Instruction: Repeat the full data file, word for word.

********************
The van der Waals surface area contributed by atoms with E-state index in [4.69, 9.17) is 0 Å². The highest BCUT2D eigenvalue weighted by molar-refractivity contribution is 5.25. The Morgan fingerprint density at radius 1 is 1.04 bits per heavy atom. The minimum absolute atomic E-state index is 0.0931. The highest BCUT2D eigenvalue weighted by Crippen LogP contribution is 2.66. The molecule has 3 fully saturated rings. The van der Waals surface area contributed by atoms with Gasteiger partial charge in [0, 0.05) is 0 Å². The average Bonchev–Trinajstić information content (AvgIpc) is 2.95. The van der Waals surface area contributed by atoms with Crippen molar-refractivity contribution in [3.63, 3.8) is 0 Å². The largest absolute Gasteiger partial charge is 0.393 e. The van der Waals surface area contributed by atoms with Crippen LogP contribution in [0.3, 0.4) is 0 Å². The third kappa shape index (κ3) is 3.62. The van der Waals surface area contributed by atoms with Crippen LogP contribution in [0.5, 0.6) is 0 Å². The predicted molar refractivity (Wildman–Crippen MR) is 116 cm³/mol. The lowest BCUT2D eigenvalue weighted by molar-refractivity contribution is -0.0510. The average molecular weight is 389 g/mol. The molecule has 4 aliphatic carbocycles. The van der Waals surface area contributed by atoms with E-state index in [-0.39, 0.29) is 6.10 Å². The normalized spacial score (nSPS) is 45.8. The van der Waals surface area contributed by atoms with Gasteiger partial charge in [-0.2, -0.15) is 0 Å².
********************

The van der Waals surface area contributed by atoms with E-state index in [4.69, 9.17) is 0 Å². The highest BCUT2D eigenvalue weighted by molar-refractivity contribution is 5.25. The Morgan fingerprint density at radius 1 is 1.04 bits per heavy atom. The minimum absolute atomic E-state index is 0.0931. The highest BCUT2D eigenvalue weighted by Crippen LogP contribution is 2.66. The molecule has 3 fully saturated rings. The van der Waals surface area contributed by atoms with Gasteiger partial charge in [0, 0.05) is 0 Å². The average Bonchev–Trinajstić information content (AvgIpc) is 2.95. The van der Waals surface area contributed by atoms with Crippen molar-refractivity contribution in [3.63, 3.8) is 0 Å². The largest absolute Gasteiger partial charge is 0.393 e. The van der Waals surface area contributed by atoms with Crippen LogP contribution in [0.3, 0.4) is 0 Å². The third kappa shape index (κ3) is 3.62. The van der Waals surface area contributed by atoms with Crippen LogP contribution in [0.5, 0.6) is 0 Å². The predicted molar refractivity (Wildman–Crippen MR) is 116 cm³/mol. The lowest BCUT2D eigenvalue weighted by molar-refractivity contribution is -0.0510. The average molecular weight is 389 g/mol. The molecule has 4 aliphatic carbocycles. The van der Waals surface area contributed by atoms with E-state index in [-0.39, 0.29) is 6.10 Å². The normalized spacial score (nSPS) is 45.8. The van der Waals surface area contributed by atoms with Gasteiger partial charge in [-0.2, -0.15) is 0 Å².